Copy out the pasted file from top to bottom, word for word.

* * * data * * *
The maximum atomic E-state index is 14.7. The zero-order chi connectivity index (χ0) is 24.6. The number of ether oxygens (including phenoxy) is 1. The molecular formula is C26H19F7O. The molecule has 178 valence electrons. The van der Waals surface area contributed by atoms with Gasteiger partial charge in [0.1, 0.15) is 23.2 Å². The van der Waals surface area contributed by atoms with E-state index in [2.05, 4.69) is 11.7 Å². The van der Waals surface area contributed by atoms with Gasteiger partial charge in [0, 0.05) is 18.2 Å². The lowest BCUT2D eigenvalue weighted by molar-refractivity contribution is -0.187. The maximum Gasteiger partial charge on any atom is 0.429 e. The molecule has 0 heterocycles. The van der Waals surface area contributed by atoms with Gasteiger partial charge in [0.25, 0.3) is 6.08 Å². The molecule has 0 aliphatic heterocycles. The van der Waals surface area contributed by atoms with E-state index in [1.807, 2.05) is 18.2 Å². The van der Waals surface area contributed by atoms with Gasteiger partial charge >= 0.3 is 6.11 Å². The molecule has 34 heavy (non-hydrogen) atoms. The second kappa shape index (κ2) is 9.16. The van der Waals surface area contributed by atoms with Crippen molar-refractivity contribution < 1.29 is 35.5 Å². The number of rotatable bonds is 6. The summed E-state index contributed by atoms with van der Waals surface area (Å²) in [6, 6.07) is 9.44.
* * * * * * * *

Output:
The maximum atomic E-state index is 14.7. The zero-order chi connectivity index (χ0) is 24.6. The number of ether oxygens (including phenoxy) is 1. The molecular formula is C26H19F7O. The molecule has 178 valence electrons. The van der Waals surface area contributed by atoms with Gasteiger partial charge in [0.1, 0.15) is 23.2 Å². The van der Waals surface area contributed by atoms with E-state index in [2.05, 4.69) is 11.7 Å². The van der Waals surface area contributed by atoms with Gasteiger partial charge in [0, 0.05) is 18.2 Å². The lowest BCUT2D eigenvalue weighted by molar-refractivity contribution is -0.187. The maximum Gasteiger partial charge on any atom is 0.429 e. The molecule has 0 heterocycles. The van der Waals surface area contributed by atoms with Gasteiger partial charge in [0.25, 0.3) is 6.08 Å². The molecule has 0 aliphatic heterocycles. The van der Waals surface area contributed by atoms with E-state index in [1.807, 2.05) is 18.2 Å². The van der Waals surface area contributed by atoms with Gasteiger partial charge >= 0.3 is 6.11 Å². The molecule has 34 heavy (non-hydrogen) atoms. The second kappa shape index (κ2) is 9.16. The van der Waals surface area contributed by atoms with Crippen molar-refractivity contribution < 1.29 is 35.5 Å². The number of rotatable bonds is 6. The summed E-state index contributed by atoms with van der Waals surface area (Å²) in [6, 6.07) is 9.44.